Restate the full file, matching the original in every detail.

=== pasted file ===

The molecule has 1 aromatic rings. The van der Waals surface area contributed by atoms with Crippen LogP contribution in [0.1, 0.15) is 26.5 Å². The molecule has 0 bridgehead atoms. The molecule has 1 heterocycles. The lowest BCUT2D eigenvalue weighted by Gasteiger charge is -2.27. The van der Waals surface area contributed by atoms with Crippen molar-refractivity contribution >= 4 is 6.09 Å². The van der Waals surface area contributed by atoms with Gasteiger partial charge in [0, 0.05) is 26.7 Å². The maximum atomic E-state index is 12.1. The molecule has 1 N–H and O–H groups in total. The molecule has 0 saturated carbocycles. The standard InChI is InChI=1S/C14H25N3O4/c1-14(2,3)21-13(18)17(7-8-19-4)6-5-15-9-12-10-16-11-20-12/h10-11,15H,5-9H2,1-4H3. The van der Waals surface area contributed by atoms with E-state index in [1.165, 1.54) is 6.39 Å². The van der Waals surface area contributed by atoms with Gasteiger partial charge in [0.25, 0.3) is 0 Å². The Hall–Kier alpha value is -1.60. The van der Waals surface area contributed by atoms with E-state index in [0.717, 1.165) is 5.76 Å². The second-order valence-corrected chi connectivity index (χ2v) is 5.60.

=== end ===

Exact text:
The molecule has 1 aromatic rings. The van der Waals surface area contributed by atoms with Crippen LogP contribution in [0.1, 0.15) is 26.5 Å². The molecule has 0 bridgehead atoms. The molecule has 1 heterocycles. The lowest BCUT2D eigenvalue weighted by Gasteiger charge is -2.27. The van der Waals surface area contributed by atoms with Crippen molar-refractivity contribution >= 4 is 6.09 Å². The van der Waals surface area contributed by atoms with Gasteiger partial charge in [0, 0.05) is 26.7 Å². The maximum atomic E-state index is 12.1. The molecule has 1 N–H and O–H groups in total. The molecule has 0 saturated carbocycles. The standard InChI is InChI=1S/C14H25N3O4/c1-14(2,3)21-13(18)17(7-8-19-4)6-5-15-9-12-10-16-11-20-12/h10-11,15H,5-9H2,1-4H3. The van der Waals surface area contributed by atoms with E-state index in [1.165, 1.54) is 6.39 Å². The van der Waals surface area contributed by atoms with Gasteiger partial charge in [0.25, 0.3) is 0 Å². The Hall–Kier alpha value is -1.60. The van der Waals surface area contributed by atoms with E-state index in [0.717, 1.165) is 5.76 Å². The second-order valence-corrected chi connectivity index (χ2v) is 5.60.